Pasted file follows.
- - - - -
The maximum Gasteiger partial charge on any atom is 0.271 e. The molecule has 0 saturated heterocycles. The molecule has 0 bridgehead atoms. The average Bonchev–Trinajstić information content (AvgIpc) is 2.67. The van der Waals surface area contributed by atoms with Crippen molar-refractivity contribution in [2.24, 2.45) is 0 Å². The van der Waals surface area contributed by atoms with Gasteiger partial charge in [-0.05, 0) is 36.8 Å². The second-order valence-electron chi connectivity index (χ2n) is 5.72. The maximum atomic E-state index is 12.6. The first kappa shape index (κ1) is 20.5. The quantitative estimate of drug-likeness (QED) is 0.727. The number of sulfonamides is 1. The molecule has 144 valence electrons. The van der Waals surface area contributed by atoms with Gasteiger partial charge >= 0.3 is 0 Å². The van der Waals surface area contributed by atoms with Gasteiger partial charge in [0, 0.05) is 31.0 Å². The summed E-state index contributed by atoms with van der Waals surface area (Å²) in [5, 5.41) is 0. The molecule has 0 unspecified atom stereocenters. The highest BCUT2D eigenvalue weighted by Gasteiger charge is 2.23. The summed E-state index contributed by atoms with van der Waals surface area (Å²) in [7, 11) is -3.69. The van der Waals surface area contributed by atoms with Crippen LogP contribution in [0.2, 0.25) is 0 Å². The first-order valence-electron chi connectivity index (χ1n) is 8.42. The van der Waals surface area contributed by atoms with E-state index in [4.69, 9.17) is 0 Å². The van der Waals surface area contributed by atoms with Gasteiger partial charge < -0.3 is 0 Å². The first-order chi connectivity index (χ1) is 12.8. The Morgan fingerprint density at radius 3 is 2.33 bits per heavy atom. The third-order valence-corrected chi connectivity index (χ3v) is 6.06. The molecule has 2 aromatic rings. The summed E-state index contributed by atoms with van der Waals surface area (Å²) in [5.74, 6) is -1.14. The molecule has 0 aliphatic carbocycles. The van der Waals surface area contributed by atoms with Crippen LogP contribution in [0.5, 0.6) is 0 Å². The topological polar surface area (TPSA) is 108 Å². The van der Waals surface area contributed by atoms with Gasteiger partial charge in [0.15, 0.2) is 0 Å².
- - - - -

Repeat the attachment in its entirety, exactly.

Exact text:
The maximum Gasteiger partial charge on any atom is 0.271 e. The molecule has 0 saturated heterocycles. The molecule has 0 bridgehead atoms. The average Bonchev–Trinajstić information content (AvgIpc) is 2.67. The van der Waals surface area contributed by atoms with Crippen molar-refractivity contribution in [2.24, 2.45) is 0 Å². The van der Waals surface area contributed by atoms with Gasteiger partial charge in [-0.05, 0) is 36.8 Å². The second-order valence-electron chi connectivity index (χ2n) is 5.72. The maximum atomic E-state index is 12.6. The first kappa shape index (κ1) is 20.5. The quantitative estimate of drug-likeness (QED) is 0.727. The number of sulfonamides is 1. The molecule has 144 valence electrons. The van der Waals surface area contributed by atoms with Gasteiger partial charge >= 0.3 is 0 Å². The van der Waals surface area contributed by atoms with Gasteiger partial charge in [0, 0.05) is 31.0 Å². The summed E-state index contributed by atoms with van der Waals surface area (Å²) in [5, 5.41) is 0. The molecule has 0 unspecified atom stereocenters. The highest BCUT2D eigenvalue weighted by Gasteiger charge is 2.23. The summed E-state index contributed by atoms with van der Waals surface area (Å²) in [7, 11) is -3.69. The van der Waals surface area contributed by atoms with Crippen LogP contribution in [0.2, 0.25) is 0 Å². The first-order valence-electron chi connectivity index (χ1n) is 8.42. The van der Waals surface area contributed by atoms with E-state index in [4.69, 9.17) is 0 Å². The van der Waals surface area contributed by atoms with Gasteiger partial charge < -0.3 is 0 Å². The first-order chi connectivity index (χ1) is 12.8. The Morgan fingerprint density at radius 3 is 2.33 bits per heavy atom. The third-order valence-corrected chi connectivity index (χ3v) is 6.06. The molecule has 2 aromatic rings. The summed E-state index contributed by atoms with van der Waals surface area (Å²) in [5.74, 6) is -1.14. The molecule has 0 aliphatic carbocycles. The van der Waals surface area contributed by atoms with Crippen LogP contribution in [0.5, 0.6) is 0 Å². The topological polar surface area (TPSA) is 108 Å². The van der Waals surface area contributed by atoms with Gasteiger partial charge in [0.15, 0.2) is 0 Å².